I never thought I'd be leaving a one-star review--for any book, especially since I always try to make careful, informed decisions about the books I purchase--but this one is an exception, and a disappointing one at that.
After previewing the first chapter of the book, I was hooked. As other reviewers have noted, the first two chapters are a breeze (save for the stories: each time a story came along, reading it felt akin to slowly disembowelling myself: unnecessary details, detours, and an overall sense of boredom is what characterises the case studies).
By the time I got to chapter four, however, I wanted to scream. No, not because the book was necessarily bad--I still enjoyed reading most parts of it--but because it felt like a blatant rip-off Tim Ferriss' 4-Hour Workweek, down to the quotes from writers and thinkers (of the numerous quotations strewn all over the book, the strongest and the most relevant seem to have been hand-picked from Tim's book), key ideas (asking for permission vs. asking for forgiveness, anyone?), terminology and writing style, without so much as a bow to the author of said book.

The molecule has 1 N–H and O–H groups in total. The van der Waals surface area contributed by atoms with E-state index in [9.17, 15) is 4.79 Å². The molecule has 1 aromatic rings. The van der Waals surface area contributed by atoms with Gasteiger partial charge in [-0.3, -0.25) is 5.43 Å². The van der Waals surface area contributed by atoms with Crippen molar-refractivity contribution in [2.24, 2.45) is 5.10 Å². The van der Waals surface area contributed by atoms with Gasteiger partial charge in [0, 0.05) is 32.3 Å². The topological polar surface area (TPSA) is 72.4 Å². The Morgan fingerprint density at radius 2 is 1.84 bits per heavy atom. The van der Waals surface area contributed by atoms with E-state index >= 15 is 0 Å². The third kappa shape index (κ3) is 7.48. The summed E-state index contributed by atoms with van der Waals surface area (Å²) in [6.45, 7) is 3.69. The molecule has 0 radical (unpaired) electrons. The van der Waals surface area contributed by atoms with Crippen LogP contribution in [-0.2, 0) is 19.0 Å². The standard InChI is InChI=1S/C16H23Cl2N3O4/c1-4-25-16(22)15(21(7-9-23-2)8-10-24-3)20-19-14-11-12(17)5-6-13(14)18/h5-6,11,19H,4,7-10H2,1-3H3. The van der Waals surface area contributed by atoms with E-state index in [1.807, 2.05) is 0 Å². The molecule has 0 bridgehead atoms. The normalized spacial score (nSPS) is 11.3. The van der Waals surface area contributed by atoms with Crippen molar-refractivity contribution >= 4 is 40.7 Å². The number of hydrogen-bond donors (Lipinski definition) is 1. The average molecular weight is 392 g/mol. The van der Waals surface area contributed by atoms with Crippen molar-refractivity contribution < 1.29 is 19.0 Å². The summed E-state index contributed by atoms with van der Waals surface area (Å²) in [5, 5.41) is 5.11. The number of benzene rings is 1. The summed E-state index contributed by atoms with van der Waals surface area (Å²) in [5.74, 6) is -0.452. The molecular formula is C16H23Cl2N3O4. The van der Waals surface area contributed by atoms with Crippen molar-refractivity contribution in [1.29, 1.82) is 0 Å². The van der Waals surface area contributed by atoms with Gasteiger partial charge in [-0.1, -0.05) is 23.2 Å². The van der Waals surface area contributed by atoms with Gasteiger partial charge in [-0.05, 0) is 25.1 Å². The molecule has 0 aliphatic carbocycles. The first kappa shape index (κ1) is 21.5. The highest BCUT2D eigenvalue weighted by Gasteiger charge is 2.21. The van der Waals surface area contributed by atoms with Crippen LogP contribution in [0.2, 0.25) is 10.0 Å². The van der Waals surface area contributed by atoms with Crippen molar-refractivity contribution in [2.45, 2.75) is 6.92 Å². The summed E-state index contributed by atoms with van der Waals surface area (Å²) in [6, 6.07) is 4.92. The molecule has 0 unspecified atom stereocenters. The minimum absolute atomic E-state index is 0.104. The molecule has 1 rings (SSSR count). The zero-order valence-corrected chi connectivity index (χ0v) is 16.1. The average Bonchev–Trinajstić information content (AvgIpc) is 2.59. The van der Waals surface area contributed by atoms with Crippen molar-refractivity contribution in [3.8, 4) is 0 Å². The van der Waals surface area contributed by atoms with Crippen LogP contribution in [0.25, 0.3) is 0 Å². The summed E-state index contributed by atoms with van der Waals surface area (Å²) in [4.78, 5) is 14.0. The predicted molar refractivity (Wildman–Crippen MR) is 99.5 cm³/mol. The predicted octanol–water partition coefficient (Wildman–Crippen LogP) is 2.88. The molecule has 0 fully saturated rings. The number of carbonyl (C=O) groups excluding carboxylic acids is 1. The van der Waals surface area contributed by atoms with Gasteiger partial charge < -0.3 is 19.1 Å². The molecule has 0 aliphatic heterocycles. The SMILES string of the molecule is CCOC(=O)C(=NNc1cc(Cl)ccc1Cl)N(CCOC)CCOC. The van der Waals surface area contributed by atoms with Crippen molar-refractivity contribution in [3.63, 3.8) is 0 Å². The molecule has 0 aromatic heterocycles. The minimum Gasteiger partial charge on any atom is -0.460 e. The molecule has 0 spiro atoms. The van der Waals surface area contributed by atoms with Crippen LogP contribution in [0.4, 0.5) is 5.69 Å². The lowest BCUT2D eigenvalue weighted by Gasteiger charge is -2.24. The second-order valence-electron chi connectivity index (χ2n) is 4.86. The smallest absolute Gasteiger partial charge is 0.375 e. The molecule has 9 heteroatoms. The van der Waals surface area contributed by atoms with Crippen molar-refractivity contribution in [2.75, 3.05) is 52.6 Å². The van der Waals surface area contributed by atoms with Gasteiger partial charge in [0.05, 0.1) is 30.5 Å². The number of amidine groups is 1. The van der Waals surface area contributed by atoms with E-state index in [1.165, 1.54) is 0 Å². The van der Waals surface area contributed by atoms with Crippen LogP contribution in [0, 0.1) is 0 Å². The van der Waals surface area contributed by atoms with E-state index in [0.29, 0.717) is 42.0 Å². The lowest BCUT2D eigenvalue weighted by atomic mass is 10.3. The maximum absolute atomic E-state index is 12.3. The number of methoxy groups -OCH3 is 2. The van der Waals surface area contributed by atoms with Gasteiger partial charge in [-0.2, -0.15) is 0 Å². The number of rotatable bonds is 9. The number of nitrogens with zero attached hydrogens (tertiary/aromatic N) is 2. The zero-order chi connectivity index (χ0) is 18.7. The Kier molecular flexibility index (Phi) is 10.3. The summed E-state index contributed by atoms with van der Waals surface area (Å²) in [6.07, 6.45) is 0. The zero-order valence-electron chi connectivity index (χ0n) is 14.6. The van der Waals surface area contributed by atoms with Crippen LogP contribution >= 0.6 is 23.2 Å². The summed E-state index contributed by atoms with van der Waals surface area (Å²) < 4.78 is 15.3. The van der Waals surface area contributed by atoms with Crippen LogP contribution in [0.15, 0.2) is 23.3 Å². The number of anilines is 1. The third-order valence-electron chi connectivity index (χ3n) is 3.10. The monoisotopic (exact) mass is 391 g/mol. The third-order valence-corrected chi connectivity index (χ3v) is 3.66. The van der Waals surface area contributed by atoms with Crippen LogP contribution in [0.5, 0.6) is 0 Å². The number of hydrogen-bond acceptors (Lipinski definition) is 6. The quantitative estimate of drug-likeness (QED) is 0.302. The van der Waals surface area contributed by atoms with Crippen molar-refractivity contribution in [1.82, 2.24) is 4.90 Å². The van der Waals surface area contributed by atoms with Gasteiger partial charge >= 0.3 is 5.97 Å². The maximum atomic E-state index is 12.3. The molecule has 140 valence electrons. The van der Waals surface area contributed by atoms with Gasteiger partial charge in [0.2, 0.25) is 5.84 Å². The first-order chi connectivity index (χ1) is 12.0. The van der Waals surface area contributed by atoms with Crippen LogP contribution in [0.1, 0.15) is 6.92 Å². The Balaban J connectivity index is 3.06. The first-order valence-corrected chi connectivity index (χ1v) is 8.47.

There's nothing wrong with taking an excellent idea, such as the one behind the 4-Hour Workweek, and building upon it--with one's own example, case studies, and reflexion. It's a wholly different thing to use another person's words without even bothering to rephrase them.
In the end, the only original thing about this book turned out to be not-so-original.
I don't regret shelling out the $13.90 for the Kindle edition though, careful as I am about my book selection. It was a lesson well-learned.
As for Chris, I hope the liberal feeding off others' ideas wasn't intentional and he did at least try to create a work of some originality. Sad to see that he (and I'm giving him the benefit of the doubt here) ran out of steam a few chapters into the book. As for the quality of writing... good writing it ain't, even for this fairly undemanding genre.
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